The film deftly illuminates Mesrine’s life and rapidly changing times through narrative and character-based connections and contrasts. To continue from the last example, Mesrine’s partner in the journalist’s kidnapping was a member of one of the era’s violent leftist political groups, who Mesrine will shortly (attempt to) follow into political exile because things have gotten too hot for him in Paris. The political radical objects to the beating because they’re not the fascists, they don’t torture and revel in it; they shoot their victims in the head and move on to the next one. The incident, which comes very close to the end, is a virtual re-play of one near the beginning when Mesrine kidnapped and beat to death an Arab pimp. His original mentor in crime- crime of the old-fashioned organized kind- was the one helping him then. While the older man drank in the spectacle in a spirit of impersonal bigotry, Mesrine was erasing the smear on his honor made by the disfigurement of a hooker he sometimes went around with.

The art direction, costuming and makeup, and cinematography all ably assist Cassel in suggesting the passage- and ravages- of time. The dark, smoke-filled, comfortingly familiar neighborhood bar gives way to a seedy apartment laid bare by unforgiving sunshine. The modish fashions and flattering hair and makeup of the ‘sixties are replaced by less fortunate style choices. Age takes its toll on Mesrine’s once-svelte figure. Throughout, Cassel brilliantly portrays his charismatic, egocentric subject.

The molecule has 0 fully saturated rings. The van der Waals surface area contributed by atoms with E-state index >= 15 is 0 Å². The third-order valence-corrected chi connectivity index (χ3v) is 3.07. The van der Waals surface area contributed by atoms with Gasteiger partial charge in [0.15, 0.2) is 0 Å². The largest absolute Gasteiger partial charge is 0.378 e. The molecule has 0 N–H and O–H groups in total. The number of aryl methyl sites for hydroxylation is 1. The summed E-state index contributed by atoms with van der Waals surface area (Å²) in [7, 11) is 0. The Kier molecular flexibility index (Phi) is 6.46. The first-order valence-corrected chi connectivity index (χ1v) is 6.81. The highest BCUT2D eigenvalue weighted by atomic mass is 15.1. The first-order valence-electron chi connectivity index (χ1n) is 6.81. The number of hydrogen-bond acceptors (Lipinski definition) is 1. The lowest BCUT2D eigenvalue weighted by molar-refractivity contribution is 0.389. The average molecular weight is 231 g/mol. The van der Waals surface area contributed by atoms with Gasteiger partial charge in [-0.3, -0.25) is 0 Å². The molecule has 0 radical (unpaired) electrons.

Mesrine: Killer Instinct and Public Enemy No. 1 are available on DVD and Blu-ray. A trailer is the only extra, but don’t let that deter you. Buy the discs for the movie.

Other new releases this week: All Good Things, Black Swan, Dogtooth, Fair Game, Made in Dagenham, Tangled

2 responses to “DVD of the Week – Review of Mesrine: Killer Instinct and Mesrine: Public Enemy No. 1 (2008)

  1. What a mesmerizing completely absorbing film! It’s fascinating as a biography and as a glimpse into the times, conveyed as much by the visual style/cinematography as by the script. I’m not sure that he is really media savvy, though, so much as surprised and then entranced by his celebrity. He’s never as much in control as he thinks he is and seems oddly naive for a career criminal.

    • That’s a good catch. His confidence in his media celebrity status isn’t without foundation; he has a good run on the front page, and a good feel for putting on the persona in interviews that will get him there. But he isn’t perceptive and he is egocentric, and the combination leads him to mistake ephemeral notoriety for permanent fascination. If nothing else, the press’ collective and persistent inability to pronounce his name correctly (it’s May-reen, not Mez-reen) should have clued him in!